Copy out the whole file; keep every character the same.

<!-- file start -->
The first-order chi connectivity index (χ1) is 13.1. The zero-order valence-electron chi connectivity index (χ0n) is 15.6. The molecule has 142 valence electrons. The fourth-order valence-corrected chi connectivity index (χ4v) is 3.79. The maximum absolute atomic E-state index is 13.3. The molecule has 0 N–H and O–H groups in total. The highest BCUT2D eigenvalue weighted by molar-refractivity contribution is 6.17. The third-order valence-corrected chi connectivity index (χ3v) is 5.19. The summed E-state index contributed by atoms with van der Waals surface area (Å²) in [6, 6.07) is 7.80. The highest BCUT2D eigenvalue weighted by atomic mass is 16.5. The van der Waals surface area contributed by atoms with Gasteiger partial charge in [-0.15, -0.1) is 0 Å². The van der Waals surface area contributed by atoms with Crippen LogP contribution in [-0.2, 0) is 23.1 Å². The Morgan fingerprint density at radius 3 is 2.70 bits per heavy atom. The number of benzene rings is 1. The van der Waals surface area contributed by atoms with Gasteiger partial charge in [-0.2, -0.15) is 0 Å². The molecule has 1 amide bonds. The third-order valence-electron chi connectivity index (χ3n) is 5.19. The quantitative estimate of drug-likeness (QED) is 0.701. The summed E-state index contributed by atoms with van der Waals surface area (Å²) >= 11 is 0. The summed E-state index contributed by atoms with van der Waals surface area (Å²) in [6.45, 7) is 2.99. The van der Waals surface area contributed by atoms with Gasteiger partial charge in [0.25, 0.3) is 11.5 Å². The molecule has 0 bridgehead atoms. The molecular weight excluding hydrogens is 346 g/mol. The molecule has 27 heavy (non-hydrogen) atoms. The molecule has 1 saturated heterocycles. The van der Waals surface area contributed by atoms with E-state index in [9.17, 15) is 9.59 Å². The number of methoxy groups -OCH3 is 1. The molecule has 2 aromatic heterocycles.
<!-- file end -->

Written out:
The first-order chi connectivity index (χ1) is 13.1. The zero-order valence-electron chi connectivity index (χ0n) is 15.6. The molecule has 142 valence electrons. The fourth-order valence-corrected chi connectivity index (χ4v) is 3.79. The maximum absolute atomic E-state index is 13.3. The molecule has 0 N–H and O–H groups in total. The highest BCUT2D eigenvalue weighted by molar-refractivity contribution is 6.17. The third-order valence-corrected chi connectivity index (χ3v) is 5.19. The summed E-state index contributed by atoms with van der Waals surface area (Å²) in [6, 6.07) is 7.80. The highest BCUT2D eigenvalue weighted by atomic mass is 16.5. The van der Waals surface area contributed by atoms with Gasteiger partial charge in [-0.15, -0.1) is 0 Å². The van der Waals surface area contributed by atoms with Crippen LogP contribution in [-0.2, 0) is 23.1 Å². The Morgan fingerprint density at radius 3 is 2.70 bits per heavy atom. The number of benzene rings is 1. The van der Waals surface area contributed by atoms with Gasteiger partial charge in [-0.2, -0.15) is 0 Å². The molecule has 1 amide bonds. The third-order valence-electron chi connectivity index (χ3n) is 5.19. The quantitative estimate of drug-likeness (QED) is 0.701. The summed E-state index contributed by atoms with van der Waals surface area (Å²) >= 11 is 0. The summed E-state index contributed by atoms with van der Waals surface area (Å²) in [6.45, 7) is 2.99. The van der Waals surface area contributed by atoms with Gasteiger partial charge in [0.25, 0.3) is 11.5 Å². The molecule has 0 bridgehead atoms. The molecular weight excluding hydrogens is 346 g/mol. The molecule has 27 heavy (non-hydrogen) atoms. The molecule has 1 saturated heterocycles. The van der Waals surface area contributed by atoms with E-state index in [9.17, 15) is 9.59 Å². The number of methoxy groups -OCH3 is 1. The molecule has 2 aromatic heterocycles.